By Jason Dearen
SAN MATEO, Calif. — A teacher being hailed as a hero said Tuesday he had no time to think when he encountered a 17-year-old boy who detonated two pipe bombs at a Northern California high school while armed with a chain saw, sword and explosives.
Teacher Kennet Santana, 35, is one of a number of Hillsdale High School staffers credited with subduing the boy, who police say walked into the San Mateo school Monday morning and set off two pipe bombs in a hallway near a library.
Santana told The Associated Press he saw the commotion and was walking cautiously toward it when he found himself face to face with the teen.
"He had a black tactical vest on with lots of pockets," Santana said by phone Tuesday. "We were maybe six feet away from each other at this point. We're talking seconds. There was not time for a lot of thinking."
Santana stopped the boy with a bear hug and threw him to the floor. He was then joined by Principal Jeff Gilbert and school counselor Ed Canda, and the three held the boy down until police arrived.
There was little risk the other bombs would go off because the boy hadn't lit the fuses.
"He was not struggling," Santana said. "It was almost like he was defeated."
The explosions caused neither serious damage nor injury, but the 1,270-student school was evacuated, and Santana and the other staff members were credited with stopping a situation that could have played out much more tragically.
Evidence collected so far suggests the boy had planned the attack for months, and that he had a number of specific targets on the school faculty whom he believed had wronged him, San Mateo police Chief Susan Manheimer said.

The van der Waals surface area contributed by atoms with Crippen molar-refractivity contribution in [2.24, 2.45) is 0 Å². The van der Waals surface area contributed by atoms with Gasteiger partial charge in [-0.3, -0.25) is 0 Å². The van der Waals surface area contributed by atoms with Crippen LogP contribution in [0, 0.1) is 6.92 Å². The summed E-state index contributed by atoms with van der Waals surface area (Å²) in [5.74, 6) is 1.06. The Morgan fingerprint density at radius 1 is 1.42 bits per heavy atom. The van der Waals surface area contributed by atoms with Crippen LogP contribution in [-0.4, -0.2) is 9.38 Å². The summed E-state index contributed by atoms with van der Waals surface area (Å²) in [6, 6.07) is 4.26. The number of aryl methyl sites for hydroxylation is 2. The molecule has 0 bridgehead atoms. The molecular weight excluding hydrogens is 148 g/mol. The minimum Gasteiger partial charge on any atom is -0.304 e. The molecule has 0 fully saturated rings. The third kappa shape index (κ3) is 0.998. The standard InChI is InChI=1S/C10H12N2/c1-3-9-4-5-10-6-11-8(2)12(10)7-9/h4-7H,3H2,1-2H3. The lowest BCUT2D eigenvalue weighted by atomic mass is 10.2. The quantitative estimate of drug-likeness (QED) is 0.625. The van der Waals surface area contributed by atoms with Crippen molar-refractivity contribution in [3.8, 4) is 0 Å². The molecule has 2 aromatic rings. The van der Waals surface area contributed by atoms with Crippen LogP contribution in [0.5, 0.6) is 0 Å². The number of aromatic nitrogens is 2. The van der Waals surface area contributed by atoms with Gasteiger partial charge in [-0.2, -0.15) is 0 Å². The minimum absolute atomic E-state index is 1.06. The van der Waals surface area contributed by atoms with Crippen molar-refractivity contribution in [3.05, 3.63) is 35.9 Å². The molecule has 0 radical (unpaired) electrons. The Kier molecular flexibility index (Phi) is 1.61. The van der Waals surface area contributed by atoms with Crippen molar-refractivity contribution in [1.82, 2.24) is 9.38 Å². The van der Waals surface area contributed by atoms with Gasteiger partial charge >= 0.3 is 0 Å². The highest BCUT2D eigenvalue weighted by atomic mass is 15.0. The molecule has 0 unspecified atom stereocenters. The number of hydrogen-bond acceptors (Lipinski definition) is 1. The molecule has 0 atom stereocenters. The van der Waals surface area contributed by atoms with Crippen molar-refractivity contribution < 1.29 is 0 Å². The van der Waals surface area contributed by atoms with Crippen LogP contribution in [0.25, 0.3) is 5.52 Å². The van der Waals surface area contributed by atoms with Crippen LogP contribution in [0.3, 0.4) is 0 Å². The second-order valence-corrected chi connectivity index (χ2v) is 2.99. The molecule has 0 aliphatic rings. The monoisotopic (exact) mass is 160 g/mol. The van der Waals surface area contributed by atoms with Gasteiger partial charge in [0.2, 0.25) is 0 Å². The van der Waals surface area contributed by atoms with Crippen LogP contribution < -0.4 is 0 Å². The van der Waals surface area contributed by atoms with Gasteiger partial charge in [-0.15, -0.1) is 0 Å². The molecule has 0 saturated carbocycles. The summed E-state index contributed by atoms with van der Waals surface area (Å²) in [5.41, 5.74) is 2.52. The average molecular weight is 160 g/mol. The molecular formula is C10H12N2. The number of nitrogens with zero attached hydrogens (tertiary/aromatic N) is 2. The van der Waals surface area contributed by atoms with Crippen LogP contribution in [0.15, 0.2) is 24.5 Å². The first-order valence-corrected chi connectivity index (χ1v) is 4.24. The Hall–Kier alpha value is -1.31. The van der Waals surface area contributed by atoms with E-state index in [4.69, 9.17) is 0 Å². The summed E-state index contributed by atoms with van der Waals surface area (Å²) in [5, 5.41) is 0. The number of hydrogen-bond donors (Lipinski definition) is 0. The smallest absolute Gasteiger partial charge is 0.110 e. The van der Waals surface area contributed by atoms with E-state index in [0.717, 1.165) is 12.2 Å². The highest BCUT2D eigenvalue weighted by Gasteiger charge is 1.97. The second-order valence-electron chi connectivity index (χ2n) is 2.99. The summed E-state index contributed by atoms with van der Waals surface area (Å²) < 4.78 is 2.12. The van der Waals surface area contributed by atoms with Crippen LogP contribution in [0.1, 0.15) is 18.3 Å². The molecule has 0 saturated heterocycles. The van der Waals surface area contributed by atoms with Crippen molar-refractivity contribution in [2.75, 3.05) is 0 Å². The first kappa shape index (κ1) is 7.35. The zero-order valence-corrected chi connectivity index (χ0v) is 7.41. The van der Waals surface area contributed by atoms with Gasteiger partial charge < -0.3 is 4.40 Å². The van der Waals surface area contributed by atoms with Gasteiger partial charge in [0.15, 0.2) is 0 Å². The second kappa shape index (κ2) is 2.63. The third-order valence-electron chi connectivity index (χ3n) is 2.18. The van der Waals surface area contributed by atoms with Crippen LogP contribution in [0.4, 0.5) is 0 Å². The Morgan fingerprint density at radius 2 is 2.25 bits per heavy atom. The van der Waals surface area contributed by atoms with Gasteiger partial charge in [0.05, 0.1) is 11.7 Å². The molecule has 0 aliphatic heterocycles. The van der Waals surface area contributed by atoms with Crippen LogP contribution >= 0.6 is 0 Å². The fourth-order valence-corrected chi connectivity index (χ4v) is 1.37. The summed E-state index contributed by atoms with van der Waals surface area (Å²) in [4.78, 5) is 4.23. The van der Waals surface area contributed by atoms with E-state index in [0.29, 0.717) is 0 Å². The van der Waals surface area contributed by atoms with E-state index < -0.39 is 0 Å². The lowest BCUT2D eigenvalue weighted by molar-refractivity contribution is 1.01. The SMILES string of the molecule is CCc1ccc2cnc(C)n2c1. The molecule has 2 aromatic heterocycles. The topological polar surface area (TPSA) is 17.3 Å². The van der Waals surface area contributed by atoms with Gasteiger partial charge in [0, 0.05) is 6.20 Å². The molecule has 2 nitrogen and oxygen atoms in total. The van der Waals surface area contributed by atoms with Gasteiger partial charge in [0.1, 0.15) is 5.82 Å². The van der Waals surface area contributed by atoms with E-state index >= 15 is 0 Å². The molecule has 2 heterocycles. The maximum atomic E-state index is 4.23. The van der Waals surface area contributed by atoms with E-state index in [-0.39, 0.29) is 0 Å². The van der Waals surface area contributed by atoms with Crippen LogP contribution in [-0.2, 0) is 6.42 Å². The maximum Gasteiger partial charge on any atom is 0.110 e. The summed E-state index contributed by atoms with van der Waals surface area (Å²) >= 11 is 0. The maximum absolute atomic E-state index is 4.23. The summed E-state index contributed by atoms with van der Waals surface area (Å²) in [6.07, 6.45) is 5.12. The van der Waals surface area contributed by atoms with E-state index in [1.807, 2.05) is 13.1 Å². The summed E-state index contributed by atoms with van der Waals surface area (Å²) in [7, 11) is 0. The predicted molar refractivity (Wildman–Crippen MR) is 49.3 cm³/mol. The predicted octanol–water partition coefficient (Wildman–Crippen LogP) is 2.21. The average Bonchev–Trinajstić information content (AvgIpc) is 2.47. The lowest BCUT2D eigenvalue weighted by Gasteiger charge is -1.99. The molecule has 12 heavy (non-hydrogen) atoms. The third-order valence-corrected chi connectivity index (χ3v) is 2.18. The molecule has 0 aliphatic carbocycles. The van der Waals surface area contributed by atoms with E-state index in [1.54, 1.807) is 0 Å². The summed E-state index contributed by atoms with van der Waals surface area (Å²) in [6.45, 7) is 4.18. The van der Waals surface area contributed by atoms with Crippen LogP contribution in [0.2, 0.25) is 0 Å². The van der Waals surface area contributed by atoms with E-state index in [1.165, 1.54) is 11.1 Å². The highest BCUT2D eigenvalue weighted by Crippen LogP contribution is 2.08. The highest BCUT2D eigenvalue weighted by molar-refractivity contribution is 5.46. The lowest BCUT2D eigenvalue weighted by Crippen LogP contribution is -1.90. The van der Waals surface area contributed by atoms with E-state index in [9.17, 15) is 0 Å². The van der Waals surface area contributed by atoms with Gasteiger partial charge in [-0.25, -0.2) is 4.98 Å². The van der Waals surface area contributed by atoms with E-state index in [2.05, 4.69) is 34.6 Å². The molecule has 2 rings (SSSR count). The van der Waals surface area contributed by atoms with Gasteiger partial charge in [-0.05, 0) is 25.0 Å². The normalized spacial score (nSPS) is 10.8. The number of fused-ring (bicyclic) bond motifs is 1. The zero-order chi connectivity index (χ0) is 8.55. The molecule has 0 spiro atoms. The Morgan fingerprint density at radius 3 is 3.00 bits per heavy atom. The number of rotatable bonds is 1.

"He had planned in brutal and chilling detail this action over months," she said. "He clearly was out to demonstrate he could get back at the school administration."
Police Lt. Mike Brunicardi lauded the work of Santana and other staff members who helped subdue the boy.
"The teachers acted heroically and risked their own lives," Brunicardi said. "(They) were not taking into consideration their personal safety. They were taking the greater good into mind to save 1,270 students and about 100 school staff members."
Police quickly arrived and arrested the teen on suspicion of six felony counts of attempted murder, igniting a destructive device with intent to murder, possession of destructive devices, possession of destructive devices on school grounds, possession of destructive devices with intent to injure or destroy property and assault with a deadly weapon.
The boy, whom police have not identified because he is a minor, is being held in San Mateo County's juvenile hall while the district attorney reviews the evidence and decides whether he should be tried as an adult.
Police and agents from the U.S. Bureau of Alcohol, Tobacco, Firearms and Explosives searched the apartment where the boy lives on Monday night.
"They did find materials consistent with making explosives, specifically pipe bombs," Brunicardi said.
Student Olivia Pappas, 14, was in her tenth-grade classroom when she saw the boy walk by. He was wearing black pants and a black, hooded sweatshirt with the hood pulled over his head, she said.
"Then I heard a crashing sound, and my teacher looked out and we saw a guy run," she said. "My hands were shaking. It was so scary."
Back on campus Tuesday, Santana and other teachers discussed the incident. Students were scheduled to return on Wednesday, and teachers, students and others will gather to discuss the incident in the morning, then restart classes in the afternoon.
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"We had more people running to the explosion than we had running away from the explosion," Gilbert said. "So I think that speaks to the staff and just what they feel about the students."